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Best of Howard Stutz

Gaming Guru

Howard Stutz
 

Pinnacle Entertainment reports dip in earnings

7 November 2007

LAS VEGAS, Nevada -- Pinnacle Entertainment suffered a drop in third-quarter earnings, but executives and gaming analysts wanted to look ahead rather than backward.

The Las Vegas-based casino operator used Tuesday's earnings release to announce a Dec. 19 opening date for its $507 million Lumiere Place casino in downtown St. Louis, pending Missouri Gaming Commission approval. The project is the first of several developments Pinnacle has in the pipeline that will carry the company through 2012.

Meanwhile, Pinnacle said its third-quarter net income was $4.98 million, or 8 cents per share, in the quarter ended Sept. 30, down from $22.4 million, or 45 cents per share, a year earlier. Analysts polled by Thomson Financial expected earnings of 23 cents a share in the most recent quarter.

Pinnacle said the results reflected higher preopening and development costs, increased corporate costs and certain write-offs and other charges.

Quarterly revenue rose 0.7 percent to $238.4 million from $236.7 million.

"Our properties performed well," Pinnacle Chairman and Chief Executive Officer Dan Lee said. "We continue to make substantial progress on our other growth plans."

Bear Stearns gaming analyst Joe Greff said Pinnacle's results were better than most investors expected.

"We believe today's results will be a positive catalyst for shares," Greff said in a note. "The development pipeline, which we believe investors are getting largely for free at current levels, remains intact."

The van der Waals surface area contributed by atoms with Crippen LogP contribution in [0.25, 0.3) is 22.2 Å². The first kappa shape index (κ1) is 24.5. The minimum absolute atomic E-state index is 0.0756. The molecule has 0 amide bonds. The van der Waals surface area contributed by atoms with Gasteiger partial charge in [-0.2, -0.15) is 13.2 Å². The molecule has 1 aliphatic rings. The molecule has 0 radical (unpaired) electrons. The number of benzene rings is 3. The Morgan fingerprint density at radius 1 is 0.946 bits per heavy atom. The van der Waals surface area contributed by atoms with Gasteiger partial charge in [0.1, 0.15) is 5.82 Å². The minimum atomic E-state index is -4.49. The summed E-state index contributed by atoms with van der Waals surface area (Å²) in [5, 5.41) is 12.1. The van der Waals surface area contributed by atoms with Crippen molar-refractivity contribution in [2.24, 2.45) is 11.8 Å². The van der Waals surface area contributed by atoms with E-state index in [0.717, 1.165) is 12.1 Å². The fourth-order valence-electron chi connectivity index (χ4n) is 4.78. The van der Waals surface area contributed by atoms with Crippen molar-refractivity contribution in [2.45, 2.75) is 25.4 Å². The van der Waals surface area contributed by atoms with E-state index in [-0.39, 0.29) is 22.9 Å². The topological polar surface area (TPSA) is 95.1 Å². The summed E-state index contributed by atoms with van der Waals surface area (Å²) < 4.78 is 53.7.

Pinnacle said it plans a soft opening for Lumiere Place, with two hotels to open in phases during January and February, including a 200-room Four Seasons. Lumiere Place is just north of the city's Gateway Arch near the central downtown business district, the convention center and the Edward Jones Dome, which is home to the National Football League's St. Louis Rams.

The company said a second St. Louis-area casino, in the county outside downtown, should open in the first half of 2009.

Other company projects include a 250-room expansion to the company's L'Auberge du Lac resort in Lake Charles, La., a planned expansion to the Boomtown New Orleans and a $1.5 to $2 billion casino project on the Boardwalk site of the now-imploded Sands Atlantic City, that could open in 2011 or 2012.

During a conference call with analysts, Lee said the company might want to develop the former Bader Field airport property that Atlantic City is considering for resort and gaming expansion.

Bader Field, which is 150 acres and closed in 2006, has attracted the interest of casino operators, including MGM Mirage. Developers wouldn't have to purchase separate land parcels or clear buildings from the site. Lee reportedly met with New Jersey Gov. Jon Corzine during at the time of the Sands implosion and the two discussed casino development.

"We'll look at it (Bader Field). We might compete for it as well," Lee said. "We have two in St. Louis; we could have two in Atlantic City."

Atlantic City now has 11 casinos. In addition to Pinnacle's planned casino on the Sands site, Revel Entertainment is developing a $2 billion casino on the Boardwalk next to the Showboat. MGM Mirage announced plans last month for the $5 billion MGM Grand Atlantic City.

Pinnacle said its revenues in the quarter were helped by L'Auberge. The company's flagship casino generated $84.5 million in the third quarter, a 6.7 percent increase compared with $79.2 million for the same period in 2006.

Lee said Pinnacle expects to begin construction early next year on Sugarcane Bay, a second resort next to L'Auberge.

Shares of Pinnacle closed at $28.22 in trading on the New York Stock Exchange, up 80 cents or 2.92 percent.